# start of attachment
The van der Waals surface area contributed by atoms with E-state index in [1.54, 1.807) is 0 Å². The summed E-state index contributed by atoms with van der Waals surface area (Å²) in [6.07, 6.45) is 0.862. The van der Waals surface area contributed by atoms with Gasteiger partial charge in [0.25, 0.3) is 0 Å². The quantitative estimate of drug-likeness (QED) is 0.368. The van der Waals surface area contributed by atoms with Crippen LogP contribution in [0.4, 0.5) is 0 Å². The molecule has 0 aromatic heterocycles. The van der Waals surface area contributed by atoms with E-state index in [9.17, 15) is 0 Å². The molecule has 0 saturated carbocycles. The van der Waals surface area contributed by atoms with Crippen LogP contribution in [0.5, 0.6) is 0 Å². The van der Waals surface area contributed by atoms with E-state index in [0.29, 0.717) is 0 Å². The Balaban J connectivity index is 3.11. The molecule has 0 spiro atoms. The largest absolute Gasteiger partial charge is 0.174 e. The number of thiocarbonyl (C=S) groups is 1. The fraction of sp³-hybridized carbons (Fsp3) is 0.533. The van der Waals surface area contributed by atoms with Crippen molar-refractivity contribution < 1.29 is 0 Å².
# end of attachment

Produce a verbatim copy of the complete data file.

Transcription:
The van der Waals surface area contributed by atoms with E-state index in [1.54, 1.807) is 0 Å². The summed E-state index contributed by atoms with van der Waals surface area (Å²) in [6.07, 6.45) is 0.862. The van der Waals surface area contributed by atoms with Gasteiger partial charge in [0.25, 0.3) is 0 Å². The quantitative estimate of drug-likeness (QED) is 0.368. The van der Waals surface area contributed by atoms with Crippen LogP contribution in [0.4, 0.5) is 0 Å². The molecule has 0 aromatic heterocycles. The van der Waals surface area contributed by atoms with E-state index in [9.17, 15) is 0 Å². The molecule has 0 saturated carbocycles. The van der Waals surface area contributed by atoms with Crippen LogP contribution in [0.5, 0.6) is 0 Å². The van der Waals surface area contributed by atoms with E-state index in [0.29, 0.717) is 0 Å². The Balaban J connectivity index is 3.11. The molecule has 0 spiro atoms. The largest absolute Gasteiger partial charge is 0.174 e. The number of thiocarbonyl (C=S) groups is 1. The fraction of sp³-hybridized carbons (Fsp3) is 0.533. The van der Waals surface area contributed by atoms with Crippen molar-refractivity contribution < 1.29 is 0 Å².